Purpose Extant research shows that acquiescence response style (ARS) is culture-bound and may bias the results of comparative cross-cultural studies. Conventional measures of ARS are difficult to apply in practice. To overcome this limitation, the purpose of this paper is to propose an alternative, practice-oriented measure, namely, pARS. The authors apply Hofstede’s cultural dimensions (Hofstede et al., 2010) to test whether pARS is culture-bound. The cross-cultural study provides a high level of cross-cultural generalisability due to the extensive number of surveyed countries (n=30) and subjects (n=236.089). The authors run multi-level analysis to identify within- and between-country-level predictors. Design/methodology/approach On the individual level, the authors use data of a large-scale cross-cultural study, including 236.089 consumers from 30 countries worldwide. The authors apply several methods to test for the culture-boundness of pARS. First, they apply correlation analysis to replicate existing cross-cultural results and to ensure nomological validity. Second, applying ordinary least square regression, the authors simultaneously test the six Hofstede cultural dimensions (Hofstede et al., 2010) and investigate interactions between the dimensions. Finally, they use multi-level analysis to confirm the stability of culture-bound results, controlling for individual- and country-level variability. Findings The paper introduces an alternative measure for acquiescence (pARS), which is particularly suitable for shorter questionnaires. A large-scale consumer study with 236.089 respondents in 30 countries supports the culture-bound validity of pARS. The authors confirm construct validity and the nomological network of pARS. Contrasting existing studies, multi-level analysis demonstrates that a high level of power distance majorly leads to ARS. Therefore, cross-cultural researchers need to control for ARS in countries high in power distance, especially when paired with high uncertainty avoidance. Originality/value A large-scale consumer study with 236.089 respondents from 30 countries shows that respondents from various countries differ significantly in their level of acquiescence. The study confirms that power distance is the most relevant cultural dimension to explain these differences. Although ARS may bias the results of comparative cross-cultural studies, it is rarely controlled by market research studies outside the academic realm. The present work proposes and establishes the validity of a practice-oriented measure of acquiescence, namely, pARS. pARS is particularly suitable for shorter questionnaires. In contrast to prior approaches, applying pARS does not require adding non-substantive items to the questionnaire.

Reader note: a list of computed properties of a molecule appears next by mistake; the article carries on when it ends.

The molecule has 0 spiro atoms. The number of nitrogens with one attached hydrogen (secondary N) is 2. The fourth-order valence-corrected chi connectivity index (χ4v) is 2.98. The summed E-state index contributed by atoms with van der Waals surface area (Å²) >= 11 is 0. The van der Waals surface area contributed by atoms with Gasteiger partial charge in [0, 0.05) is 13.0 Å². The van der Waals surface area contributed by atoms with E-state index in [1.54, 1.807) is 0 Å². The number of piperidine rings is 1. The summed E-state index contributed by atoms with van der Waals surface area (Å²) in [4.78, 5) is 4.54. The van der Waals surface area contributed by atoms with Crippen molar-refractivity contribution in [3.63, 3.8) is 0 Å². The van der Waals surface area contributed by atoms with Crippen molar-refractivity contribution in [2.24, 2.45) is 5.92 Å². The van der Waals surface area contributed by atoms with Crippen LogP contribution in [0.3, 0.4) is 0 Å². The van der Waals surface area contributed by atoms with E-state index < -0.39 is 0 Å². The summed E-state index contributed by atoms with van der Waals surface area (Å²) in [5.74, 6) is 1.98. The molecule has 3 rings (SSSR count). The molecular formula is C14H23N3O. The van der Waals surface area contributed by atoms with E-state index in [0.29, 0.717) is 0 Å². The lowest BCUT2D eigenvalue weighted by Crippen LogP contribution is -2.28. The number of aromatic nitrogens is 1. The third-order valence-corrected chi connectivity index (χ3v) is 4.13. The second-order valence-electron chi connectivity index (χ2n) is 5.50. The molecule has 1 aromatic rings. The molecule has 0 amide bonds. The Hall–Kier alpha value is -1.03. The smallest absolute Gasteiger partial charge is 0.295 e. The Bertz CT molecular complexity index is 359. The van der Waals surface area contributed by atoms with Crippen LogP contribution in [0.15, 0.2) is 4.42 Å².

Citation: International Marketing Review
      PubDate: 2018-12-05T02:04:57Z
      DOI: 10.1108/IMR-03-2018-0091
       
  • Suppliers’ local network embeddedness and buyers’ joint
           innovation
    • Abstract: International Marketing Review, Ahead of Print.
      Purpose The purpose of this paper is to investigate the effects of original equipment manufacturing suppliers’ local network embeddedness on buyers’ relative attention and joint innovation through service innovation competence. Design/methodology/approach A structural equation model was analyzed using AMOS 21 with data derived from 165 buyers in the Taiwanese electronics industry. Findings From the buyer perspective, suppliers with embedded network relationships in emerging markets are perceived to be service oriented and to have relative attention and joint innovation that are attractive to buyers. In addition, the findings of empirical testing conducted in this study suggest that perceived exploitative and explorative service innovation competence partially mediate the relationship between perceived network embeddedness and relative attention, while explorative service innovation competence partially mediates the influence of perceived network embeddedness on buyers’ joint innovation. Originality/value This study innovatively employed a buyer perspective to examine the servitization of manufacturing suppliers and the effects of this on the buyer–supplier relationship, providing new insights into the role of service innovation competence as well as important theoretical and managerial implications.